I told myself that if she wasn't steadily improving over the next month, I would not be selfish and keep her here. If she showed me that she was still fighting, I would not give up. My brother, sister and I made it our mission to stay positive, talking about our favorite memories and sneaking in Macedonian and cheesy 90’s music to help her precious brain work its way out of the coma. Very slowly, she began to defy the odds. She started breathing on her own, eating, walking and eventually being able to speak a little bit. She moved into a nursing home and is continuing the fight to find her words and walk without a walker. Despite all this, she still is able to laugh and love like the Milky we’ve always known.

The five years after the attack were very dark. I loathed myself for not being able to protect her and was convinced that I would never and should never be happy again. I was immersed in a toxic environment and soon fell victim to sexual assault. Abusive relationships became a running theme in every aspect of my life. It was like trying to heal in a petri dish. I really wanted to die, but my mother motivated me to keep breathing. If she could find a way to smile, then surely I could too. I pretended I was handling everything while my mind constantly raced between grief, fear, anger and self-disgust.

By spring of 2015, I reached a breaking point. I felt utterly and completely alone. I had no support system and people kept suggesting I hide my story, which only added to my shame. I hadn’t gotten a full night’s sleep in 4 years because nightmares and flashbacks convinced me that my loved ones or I would be murdered at any moment. The enormity of my beautiful mother being trapped in a nursing home and unable to really speak paralyzed me.

So I made the call.

I called the Cleveland Domestic Violence and Child Advocacy Center hotline sobbing and finally told all of my story. I started weekly sessions with an amazing therapist who was familiar with how to treat victims of trauma. I was diagnosed with PTSD and it was comforting to know that I was not alone, that there was an explanation for my intense fear and repetitive thoughts. More importantly, there were ways to cope. She coupled science with compassion as we talked about how to overcome my various obstacles. She taught me the benefits of mindfulness and meditation. I learned to recognize my symptoms and know they were temporary. Before therapy, I thought I needed to be kind to everyone no matter what they did, when in fact, setting boundaries was healthy and crucial to my self-worth.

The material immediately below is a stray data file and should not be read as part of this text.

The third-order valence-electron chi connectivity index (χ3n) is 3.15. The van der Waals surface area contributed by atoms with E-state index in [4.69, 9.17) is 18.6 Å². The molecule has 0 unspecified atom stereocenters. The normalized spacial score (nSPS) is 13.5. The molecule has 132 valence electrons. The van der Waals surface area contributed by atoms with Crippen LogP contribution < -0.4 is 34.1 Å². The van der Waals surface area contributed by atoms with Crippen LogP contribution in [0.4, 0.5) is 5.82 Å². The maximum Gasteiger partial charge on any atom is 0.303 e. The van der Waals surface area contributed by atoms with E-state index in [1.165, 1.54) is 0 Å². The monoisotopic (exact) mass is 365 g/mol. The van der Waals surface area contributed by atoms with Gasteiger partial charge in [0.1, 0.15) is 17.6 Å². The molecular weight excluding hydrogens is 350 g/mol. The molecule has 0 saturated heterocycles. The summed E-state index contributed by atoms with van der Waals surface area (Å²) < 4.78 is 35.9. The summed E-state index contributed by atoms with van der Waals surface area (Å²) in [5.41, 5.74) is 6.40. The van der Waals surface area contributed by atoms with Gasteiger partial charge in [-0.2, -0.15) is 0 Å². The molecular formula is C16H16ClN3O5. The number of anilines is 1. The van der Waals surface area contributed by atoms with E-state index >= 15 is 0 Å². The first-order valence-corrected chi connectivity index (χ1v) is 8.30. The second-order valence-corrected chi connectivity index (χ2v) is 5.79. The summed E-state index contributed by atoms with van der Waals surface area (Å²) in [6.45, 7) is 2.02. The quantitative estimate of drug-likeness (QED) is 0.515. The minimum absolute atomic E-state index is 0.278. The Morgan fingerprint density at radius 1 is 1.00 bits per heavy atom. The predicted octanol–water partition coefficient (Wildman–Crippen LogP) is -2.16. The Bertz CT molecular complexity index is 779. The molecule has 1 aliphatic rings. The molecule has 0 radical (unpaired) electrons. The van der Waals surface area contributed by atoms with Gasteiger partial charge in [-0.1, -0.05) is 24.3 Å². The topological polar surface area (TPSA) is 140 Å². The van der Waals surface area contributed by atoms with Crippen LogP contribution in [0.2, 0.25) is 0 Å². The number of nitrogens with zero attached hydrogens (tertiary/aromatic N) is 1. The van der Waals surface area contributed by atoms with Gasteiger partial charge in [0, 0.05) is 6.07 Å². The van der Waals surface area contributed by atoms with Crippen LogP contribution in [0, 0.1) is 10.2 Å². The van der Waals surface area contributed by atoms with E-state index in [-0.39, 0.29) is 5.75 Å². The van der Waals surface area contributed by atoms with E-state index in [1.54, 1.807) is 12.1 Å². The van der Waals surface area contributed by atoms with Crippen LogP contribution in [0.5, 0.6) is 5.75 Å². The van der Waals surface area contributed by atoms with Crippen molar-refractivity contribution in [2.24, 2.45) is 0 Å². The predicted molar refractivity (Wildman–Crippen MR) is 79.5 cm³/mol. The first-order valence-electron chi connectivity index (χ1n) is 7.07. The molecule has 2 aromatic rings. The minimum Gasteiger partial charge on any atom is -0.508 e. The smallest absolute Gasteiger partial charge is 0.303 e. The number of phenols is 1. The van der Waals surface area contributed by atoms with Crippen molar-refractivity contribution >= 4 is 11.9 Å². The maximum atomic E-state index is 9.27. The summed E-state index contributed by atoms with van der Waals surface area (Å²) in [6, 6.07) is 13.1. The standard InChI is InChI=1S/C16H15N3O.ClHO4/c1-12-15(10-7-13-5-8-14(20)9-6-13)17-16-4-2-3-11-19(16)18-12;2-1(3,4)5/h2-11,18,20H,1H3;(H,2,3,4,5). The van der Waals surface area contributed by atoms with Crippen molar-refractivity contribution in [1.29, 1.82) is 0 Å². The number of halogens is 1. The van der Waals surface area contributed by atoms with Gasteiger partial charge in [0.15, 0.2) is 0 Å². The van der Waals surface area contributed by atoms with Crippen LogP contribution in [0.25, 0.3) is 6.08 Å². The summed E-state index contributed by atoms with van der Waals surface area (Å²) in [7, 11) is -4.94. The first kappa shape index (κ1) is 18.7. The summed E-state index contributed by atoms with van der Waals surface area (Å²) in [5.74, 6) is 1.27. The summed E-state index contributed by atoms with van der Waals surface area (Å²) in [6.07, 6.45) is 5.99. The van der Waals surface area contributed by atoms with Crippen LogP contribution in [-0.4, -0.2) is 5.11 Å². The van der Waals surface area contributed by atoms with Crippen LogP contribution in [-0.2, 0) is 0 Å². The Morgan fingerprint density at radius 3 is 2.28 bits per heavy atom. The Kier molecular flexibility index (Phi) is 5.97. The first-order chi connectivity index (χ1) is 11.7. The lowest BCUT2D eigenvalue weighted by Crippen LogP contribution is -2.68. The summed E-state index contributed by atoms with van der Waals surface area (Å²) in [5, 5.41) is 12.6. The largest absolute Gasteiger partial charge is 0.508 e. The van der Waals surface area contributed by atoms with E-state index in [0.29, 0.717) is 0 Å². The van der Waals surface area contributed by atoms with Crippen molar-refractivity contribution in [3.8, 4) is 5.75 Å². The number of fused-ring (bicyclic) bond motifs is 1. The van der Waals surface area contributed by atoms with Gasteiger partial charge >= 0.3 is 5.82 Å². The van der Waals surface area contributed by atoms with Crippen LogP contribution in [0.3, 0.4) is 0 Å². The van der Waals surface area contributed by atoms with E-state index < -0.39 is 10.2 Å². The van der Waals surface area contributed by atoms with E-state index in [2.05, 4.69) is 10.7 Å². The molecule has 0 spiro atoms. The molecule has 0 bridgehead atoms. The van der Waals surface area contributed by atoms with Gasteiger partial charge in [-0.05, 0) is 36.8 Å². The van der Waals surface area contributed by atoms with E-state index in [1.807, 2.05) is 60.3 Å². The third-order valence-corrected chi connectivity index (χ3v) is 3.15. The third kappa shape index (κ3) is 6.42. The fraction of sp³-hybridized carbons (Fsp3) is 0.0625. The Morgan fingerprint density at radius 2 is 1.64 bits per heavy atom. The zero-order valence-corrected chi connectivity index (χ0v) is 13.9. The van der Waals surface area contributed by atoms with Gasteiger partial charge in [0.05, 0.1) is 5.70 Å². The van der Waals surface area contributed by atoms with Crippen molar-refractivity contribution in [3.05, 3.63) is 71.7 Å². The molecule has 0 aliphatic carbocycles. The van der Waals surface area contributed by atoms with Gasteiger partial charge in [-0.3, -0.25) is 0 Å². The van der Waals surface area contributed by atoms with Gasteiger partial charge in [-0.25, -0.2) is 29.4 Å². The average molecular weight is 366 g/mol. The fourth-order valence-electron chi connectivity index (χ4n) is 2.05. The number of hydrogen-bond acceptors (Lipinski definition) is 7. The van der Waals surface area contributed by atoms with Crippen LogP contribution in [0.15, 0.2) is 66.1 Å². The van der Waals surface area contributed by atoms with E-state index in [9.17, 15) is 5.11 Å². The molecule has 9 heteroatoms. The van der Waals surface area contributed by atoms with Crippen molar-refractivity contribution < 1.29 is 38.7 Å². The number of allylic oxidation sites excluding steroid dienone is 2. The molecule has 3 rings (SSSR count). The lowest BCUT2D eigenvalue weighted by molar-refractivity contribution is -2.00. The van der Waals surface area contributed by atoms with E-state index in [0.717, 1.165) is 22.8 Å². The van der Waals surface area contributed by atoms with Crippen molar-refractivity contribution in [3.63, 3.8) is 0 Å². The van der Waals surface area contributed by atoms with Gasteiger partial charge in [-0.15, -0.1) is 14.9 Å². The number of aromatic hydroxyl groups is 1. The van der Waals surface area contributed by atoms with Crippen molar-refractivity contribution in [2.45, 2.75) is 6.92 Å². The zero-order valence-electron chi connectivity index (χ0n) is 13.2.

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During this time, I decided to focus on my physical health. I had been athletic prior to the attack, but I did not work out for three years after. I had dabbled in yoga, but began practicing almost daily. I noticed I felt better and more relaxed. Running and lifting weights became a part of my routine. Feeling strong and capable is so important to someone who feels like they could be hurt at any moment. Having to concentrate and be patient with myself physically helped me apply the same concepts to my mental health. It felt like an equation I was repeating over and over:

Therapy + work out + yoga + meditation + self-care = recovery

After many months, I began to feel strong. My heart felt strong too. My self-love had finally come back, but in a form I didn’t recognize. I didn’t go back to being the goofy, optimistic Bil I was before the attack, I am now a blend of the before and after. I still struggle, but I now know I have inherent worth because I’m a human being. I want our clients to know they do too. 

It took five devastating years for me to realize that I deserved love. The kind of love I have for my mother is the same kind of love I should have for myself. No one deserves to be abused.

Tough as Milk is a valuable tool to help survivors rediscover their strength and worth. The name comes from the strength my mother embodies, the strength to still be kind and loving despite life not being kind to her. Recovering from trauma can be excruciatingly painful, but I believe that with therapy, healthy movement and self-care, we can find a way to truly live and make the world a better place.